December was another good month for Clownfish breeding, with 3 batches of Clark’s and 1 batch of Maldivian Clownfish successfully reared.
We have finished the year with a record 723 Clownfish reared in our laboratory, on the way to our long-term goal to produce 100 fish per month. We hope to start looking for prospective local buyers or even apply for an export licence.
Our improved success has come largely from the plankton S-presso enrichment (newly available in 2018), the frozen Mysis (zooplankton) food, the water quality, and of course there’s been a lot of care and love from Aku and Carla, our aquaculture experts. 😊
Clownfish Release Programme
During 2018, we attempted several Clownfish releases with the help of our Four Seasons apprentices during their Marine Biology training. In two years, 92 clownfish were released onto the House Reef, into 26 anemones (6 created from bisection, 19 relocated, 1 in situ). The re-introduction of Clownfish was considered successful if the fish and the anemone survived more than 4 months without a protective cage and without leaving the site.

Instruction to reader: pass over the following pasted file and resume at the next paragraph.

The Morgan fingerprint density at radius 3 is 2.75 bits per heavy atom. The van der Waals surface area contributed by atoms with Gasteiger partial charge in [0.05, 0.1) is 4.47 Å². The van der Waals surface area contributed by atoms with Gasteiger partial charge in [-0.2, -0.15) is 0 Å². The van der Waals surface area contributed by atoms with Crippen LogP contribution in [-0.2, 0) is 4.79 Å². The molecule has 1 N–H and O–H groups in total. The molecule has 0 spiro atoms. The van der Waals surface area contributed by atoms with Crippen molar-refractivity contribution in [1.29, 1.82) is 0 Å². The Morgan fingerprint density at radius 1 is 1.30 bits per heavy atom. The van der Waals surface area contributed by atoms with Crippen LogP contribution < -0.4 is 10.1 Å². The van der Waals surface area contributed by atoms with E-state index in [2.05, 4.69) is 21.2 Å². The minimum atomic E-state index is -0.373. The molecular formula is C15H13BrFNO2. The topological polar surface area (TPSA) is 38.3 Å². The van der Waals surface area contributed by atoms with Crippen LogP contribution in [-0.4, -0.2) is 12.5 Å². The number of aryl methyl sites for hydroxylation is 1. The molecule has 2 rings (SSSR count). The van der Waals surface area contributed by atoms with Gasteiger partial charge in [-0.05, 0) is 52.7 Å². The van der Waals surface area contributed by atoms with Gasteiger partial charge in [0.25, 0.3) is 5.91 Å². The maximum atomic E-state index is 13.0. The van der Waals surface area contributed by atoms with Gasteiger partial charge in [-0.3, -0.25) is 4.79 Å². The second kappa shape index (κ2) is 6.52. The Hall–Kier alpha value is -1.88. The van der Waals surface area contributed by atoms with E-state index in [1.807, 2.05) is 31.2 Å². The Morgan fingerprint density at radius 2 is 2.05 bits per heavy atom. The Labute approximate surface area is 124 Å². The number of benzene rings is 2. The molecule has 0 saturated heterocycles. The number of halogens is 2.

Of the 12 release experiments, only one showed a good level of success, by using a wild reef anemone for the introduction of our lab reared juvenile Clownfish (3cm long). The fish survived and grew in size over several months, but the limit of this method is finding the wild inhabited anemones living on the reef. In one of our other experiments, a hand-bisected anemone lost the Clownfish juveniles, but continues to grow more than one year on, and is now naturally recruiting other damsel and anemonefish.
Live food production
During 2018, we have produced 11,000L of microalgae, 5000L of adult Artemii and 580L of Rotifers.
The graphs below represent statistics for 2018, including production of live foods and total lab-reared Clownfish (compared to other years).
AC = Amphiprion clarkii = Clark’s anemonefish or “Yellowtail clownfish”.
AN = Amphiprion nigripes = Maldivian anemonefish or “Blackfooted clownfish”.